This is my last column of 2012. I like to spend a little time at the end of the year to take stock of what I’ve managed to do and to consider my plans for the next year. I’ll have to do some writing between here and January; there’s just too much to do for me to spend the next two weeks completely slacking off. But I really want to focus on winding up the year and getting recharged for the future.
Everyone’s got a preferred method for rejuvenating their artistic spirit. These are a few of my favorites.
Re-read something. It’s comforting to pass through familiar settings and turns of phrase in the company of characters who feel like old friends. Re-reading also reminds me of places in my own past. I have a Sherlock Holmes collection that reminds me of a snowy afternoon in Charlottesville on the weekend I decided to attend the University of Virginia. Each time I read Jane Eyre, I think about how much my life has changed since the first time I read it in middle school. Thinking about the full circles and broken patterns of the past often gets me thinking about the future, too.
Play games with the muse. I’ll probably have to work on some larger projects over the holiday, which means the laptop, my enormous stack of index cards, and at least two full-size notebooks have to come with me when I travel. But I’m planning to take one of my pocket notebooks with me, just to fool around in. I might run a few 15-minute exercises. (I tried two last year – 15 minutes starting with “I remember” and another 15 minutes starting with “I don’t remember” – that felt fresh and exciting.) I might dash off a character sketch or play “what if” or pull out one of my writing exercise books. When I switch it up with the muse, he often responds with a surprise of his own, which is very nice indeed!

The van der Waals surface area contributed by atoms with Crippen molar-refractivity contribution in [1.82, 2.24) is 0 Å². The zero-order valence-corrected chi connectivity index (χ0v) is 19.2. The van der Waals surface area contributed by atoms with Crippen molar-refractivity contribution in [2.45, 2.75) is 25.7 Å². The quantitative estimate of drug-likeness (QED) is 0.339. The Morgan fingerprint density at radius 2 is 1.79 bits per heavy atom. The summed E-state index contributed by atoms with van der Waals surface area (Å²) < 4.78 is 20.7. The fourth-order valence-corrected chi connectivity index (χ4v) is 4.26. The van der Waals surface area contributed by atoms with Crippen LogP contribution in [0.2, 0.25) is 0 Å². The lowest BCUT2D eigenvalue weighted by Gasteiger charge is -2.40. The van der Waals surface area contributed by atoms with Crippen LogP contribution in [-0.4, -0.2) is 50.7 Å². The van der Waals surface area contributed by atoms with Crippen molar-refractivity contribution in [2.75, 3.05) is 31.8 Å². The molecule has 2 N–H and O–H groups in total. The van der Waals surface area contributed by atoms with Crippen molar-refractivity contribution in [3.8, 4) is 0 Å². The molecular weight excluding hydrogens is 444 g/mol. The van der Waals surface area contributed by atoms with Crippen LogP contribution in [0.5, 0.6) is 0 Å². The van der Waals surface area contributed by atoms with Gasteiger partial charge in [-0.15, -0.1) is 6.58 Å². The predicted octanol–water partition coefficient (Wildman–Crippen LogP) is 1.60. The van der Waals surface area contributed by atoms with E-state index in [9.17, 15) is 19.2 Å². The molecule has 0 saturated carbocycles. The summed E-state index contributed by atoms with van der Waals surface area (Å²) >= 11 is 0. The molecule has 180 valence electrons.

Embrace a hobby. My personal favorite is knitting (my home is filled with partially completed projects, slowly stretching out on the needles), but I like to get into new recipes over the holiday, too. Once my hands are distracted, my mind is free to think of the writing in a less structured way. It’s easier to be positive about how I’ve been doing as a writer when I’m occupied with completely different projects.
Get out there. The world outside is just loaded with sensory stimuli – rocket fuel for writerly pursuits. Holidays are also great for people-watching; everyone’s off work and relaxed and enjoying the season. Being outside among other people is a reminder that the world is brand new and different every day. Each morning presents a fresh combination of random chance and individual planning, and there’s no way to really know what’s going to happen. How exciting is that?
How are you enjoying the end of the year? Share your invigorating secrets in the comments. Don’t worry – I will greet the first of the year at the top of my game, with lots of tough editorial love for everyone.
**Freelance editor Lexi Walker will be posting on issues of grammar, usage, and style twice monthly. She knows that her firm approach to editing stings a little but prefers to think that the momentary discomfort means the process is working.